Development Manager with Highlands and Islands Enterprise, Ian Philp, explains the various advantages of resettling in the Highlands and Islands.
What are the major projects currently underway in the Highlands and Islands that might attract Service-leavers to the area?
That is a very broad question! Major infrastructure projects include the roll-out of fibre broadband across the region; development of the Inverness UHI campus; ‘dualling’ of the A9; renewable energy projects and those in the oil and gas sector.
As the area stretches from the Campbeltown peninsula to Shetland and from the Outer Hebrides to Moray; this is also not straightforward to answer. The more rural parts of the region are typified by small to medium sized enterprises and a lot of self-employment.
The larger employers would include the public sector (NHS and local authorities in particular); BT and Calmac. There is a large and growing life sciences sector in the Inner Moray Firth area; the forestry sector and timber processing is still a big employer, particularly in the north and west. Within food and drink, the distilleries would be the bigger employers and of course we have the likes of Baxter’s and Walker’s. Aquaculture is a big employer on the west coast and in the Northern Isles and offers some excellent careers in those locations.
With such a wide geographic area do you find regional differences/identities take on significance? Do the different regions have things in common?
To an extent but not overly… The islands probably have the strongest identities and regional differences than differing areas of the mainland – but then my colleagues in Argyll or Moray might disagree!
Are ‘new settlers’ to the area likely to find opportunity within modern sectors such as ‘renewables’ or is there still growth in the Highlands and Islands’ traditional sectors –whisky, food, tourism?
There are good opportunities in young or growing industries such as renewable energy, life sciences and education but equally there is considerable growth and good opportunities in the more mature sectors such as food and drink, and tourism. The reputation of the Highlands for quality produce and the visitor experience and the mix of both in the growing number of high-quality, award-winning hotels means there are excellent opportunities for those able to supply the right offering.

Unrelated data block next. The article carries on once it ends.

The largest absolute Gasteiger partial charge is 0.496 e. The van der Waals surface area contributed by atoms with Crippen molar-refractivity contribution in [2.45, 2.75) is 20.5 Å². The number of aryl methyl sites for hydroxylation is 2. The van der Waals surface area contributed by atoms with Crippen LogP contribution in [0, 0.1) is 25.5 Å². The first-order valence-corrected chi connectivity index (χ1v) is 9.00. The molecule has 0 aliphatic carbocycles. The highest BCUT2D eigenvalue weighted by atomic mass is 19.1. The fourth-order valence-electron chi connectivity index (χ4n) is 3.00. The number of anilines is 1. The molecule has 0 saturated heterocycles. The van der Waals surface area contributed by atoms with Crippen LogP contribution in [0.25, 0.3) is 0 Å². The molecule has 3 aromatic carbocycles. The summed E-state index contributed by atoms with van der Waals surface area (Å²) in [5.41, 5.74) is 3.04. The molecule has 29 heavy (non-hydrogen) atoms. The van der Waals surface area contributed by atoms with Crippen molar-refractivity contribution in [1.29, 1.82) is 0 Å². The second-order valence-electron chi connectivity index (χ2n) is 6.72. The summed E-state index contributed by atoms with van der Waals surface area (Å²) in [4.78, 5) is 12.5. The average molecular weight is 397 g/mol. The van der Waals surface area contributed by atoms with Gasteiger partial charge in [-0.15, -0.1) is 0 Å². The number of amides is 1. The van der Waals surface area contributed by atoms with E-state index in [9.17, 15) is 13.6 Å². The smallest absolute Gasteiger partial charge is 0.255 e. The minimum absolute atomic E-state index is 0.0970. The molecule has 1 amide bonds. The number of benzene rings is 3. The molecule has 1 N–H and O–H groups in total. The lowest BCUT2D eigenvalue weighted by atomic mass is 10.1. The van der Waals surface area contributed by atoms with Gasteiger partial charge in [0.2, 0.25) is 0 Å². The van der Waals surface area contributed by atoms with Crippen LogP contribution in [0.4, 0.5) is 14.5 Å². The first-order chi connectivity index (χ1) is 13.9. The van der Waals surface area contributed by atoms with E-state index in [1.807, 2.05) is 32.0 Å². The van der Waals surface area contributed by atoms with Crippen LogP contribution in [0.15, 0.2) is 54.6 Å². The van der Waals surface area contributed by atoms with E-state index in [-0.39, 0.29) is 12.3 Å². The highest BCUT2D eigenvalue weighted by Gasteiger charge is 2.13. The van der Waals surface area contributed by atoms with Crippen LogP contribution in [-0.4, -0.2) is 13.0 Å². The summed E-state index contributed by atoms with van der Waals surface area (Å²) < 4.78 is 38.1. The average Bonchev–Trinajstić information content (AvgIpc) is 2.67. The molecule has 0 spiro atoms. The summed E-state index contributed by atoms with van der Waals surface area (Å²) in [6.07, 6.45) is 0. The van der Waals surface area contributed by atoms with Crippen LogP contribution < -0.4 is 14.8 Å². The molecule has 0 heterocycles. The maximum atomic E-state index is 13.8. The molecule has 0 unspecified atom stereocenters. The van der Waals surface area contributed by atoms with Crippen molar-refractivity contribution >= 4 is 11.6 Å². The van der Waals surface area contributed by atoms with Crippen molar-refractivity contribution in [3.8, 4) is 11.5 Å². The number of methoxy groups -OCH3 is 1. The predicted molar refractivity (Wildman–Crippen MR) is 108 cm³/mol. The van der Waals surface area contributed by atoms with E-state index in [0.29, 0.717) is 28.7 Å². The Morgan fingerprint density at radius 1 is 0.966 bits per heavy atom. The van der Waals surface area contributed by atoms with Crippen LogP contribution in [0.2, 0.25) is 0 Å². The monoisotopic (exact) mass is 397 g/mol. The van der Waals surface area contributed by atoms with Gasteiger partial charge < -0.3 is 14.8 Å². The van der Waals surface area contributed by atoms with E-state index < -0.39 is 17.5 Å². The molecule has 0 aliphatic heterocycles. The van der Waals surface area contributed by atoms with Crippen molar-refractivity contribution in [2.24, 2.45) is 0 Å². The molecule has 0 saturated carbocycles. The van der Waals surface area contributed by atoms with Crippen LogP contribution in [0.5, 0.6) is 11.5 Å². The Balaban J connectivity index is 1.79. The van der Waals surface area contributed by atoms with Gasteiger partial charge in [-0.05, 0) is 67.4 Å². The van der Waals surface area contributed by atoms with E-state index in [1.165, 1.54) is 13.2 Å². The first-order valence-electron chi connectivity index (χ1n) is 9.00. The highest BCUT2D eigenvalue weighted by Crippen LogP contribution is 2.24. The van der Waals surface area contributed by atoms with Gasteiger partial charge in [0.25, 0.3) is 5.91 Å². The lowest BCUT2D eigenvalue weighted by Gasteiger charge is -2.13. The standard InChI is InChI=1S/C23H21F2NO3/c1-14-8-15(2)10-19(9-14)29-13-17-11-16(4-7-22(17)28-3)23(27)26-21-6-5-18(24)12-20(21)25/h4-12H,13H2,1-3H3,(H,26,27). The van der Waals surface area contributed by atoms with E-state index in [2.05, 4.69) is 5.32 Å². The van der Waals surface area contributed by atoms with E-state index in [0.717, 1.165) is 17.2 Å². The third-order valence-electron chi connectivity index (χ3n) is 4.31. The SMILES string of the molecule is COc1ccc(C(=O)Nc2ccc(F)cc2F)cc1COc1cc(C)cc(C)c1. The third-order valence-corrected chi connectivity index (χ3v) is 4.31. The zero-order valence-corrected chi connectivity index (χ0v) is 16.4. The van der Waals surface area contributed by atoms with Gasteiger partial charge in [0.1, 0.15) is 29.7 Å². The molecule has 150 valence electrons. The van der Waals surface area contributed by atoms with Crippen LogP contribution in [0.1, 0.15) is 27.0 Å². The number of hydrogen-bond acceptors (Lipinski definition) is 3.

Does being relatively under-populated make the region attractive or does it hinder people. I’d like to know what the impact is on house prices and school provision etc?
The population size in the rural areas has positives as well as negatives. For some, the lack of crowds and quieter roads are a great attraction. The perception of a more sedate lifestyle without busy commutes or crowded shops is a big reason why many people relocate here. On the other hand, it can bring limitations. Services are stretched to cover a dispersed population. A smaller population means there is less market demand for certain things so people have to travel further to access facilities like large supermarkets and cinemas. Similarly, high schools are more dispersed and are smaller than their urban counterparts. However, this can bring benefits in terms of teacher to pupil ratios and indeed, Highlands and Islands schools produce some very good results.
The large number of retired, semi-retired and second home owners who have bought properties in the region has raised prices, but compared to other parts of the UK the region is generally very affordable. The region is known for its spectacular scenery, so obviously properties in good locations do attract a premium. Many parts of the Highlands retain genuine community spirit; something which is arguably decreasing in many areas. It is the sort of place where most people know each other and while some might find this a little overbearing at times, there is a real sense of community.
What are the main reasons (economic and social) that Service-leavers should resettle in the region?
I think that question contains the answer – economic and social. This is a great part of the world to find a good work-life balance. Many Service-leavers enjoy the outdoor life and the opportunities to indulge passions for activities here is second to none. We have mountains, rivers, lochs and the coast which are perfect for recreation. The region is home to many fantastic restaurants serving excellent local produce. Almost every community has a vibrant social scene and there is a real passion for live music. The Highlands and Islands is one of Europe’s top tourism destinations so there are clearly advantages to living within it.
There are great opportunities for people with vision and an entrepreneurial spark. Employment opportunities are growing and diversifying all the time. The roll out of superfast broadband across the region is opening up new opportunities and with modern airports throughout the region it is easier than ever to travel. It is a great, safe place to bring up a family too.
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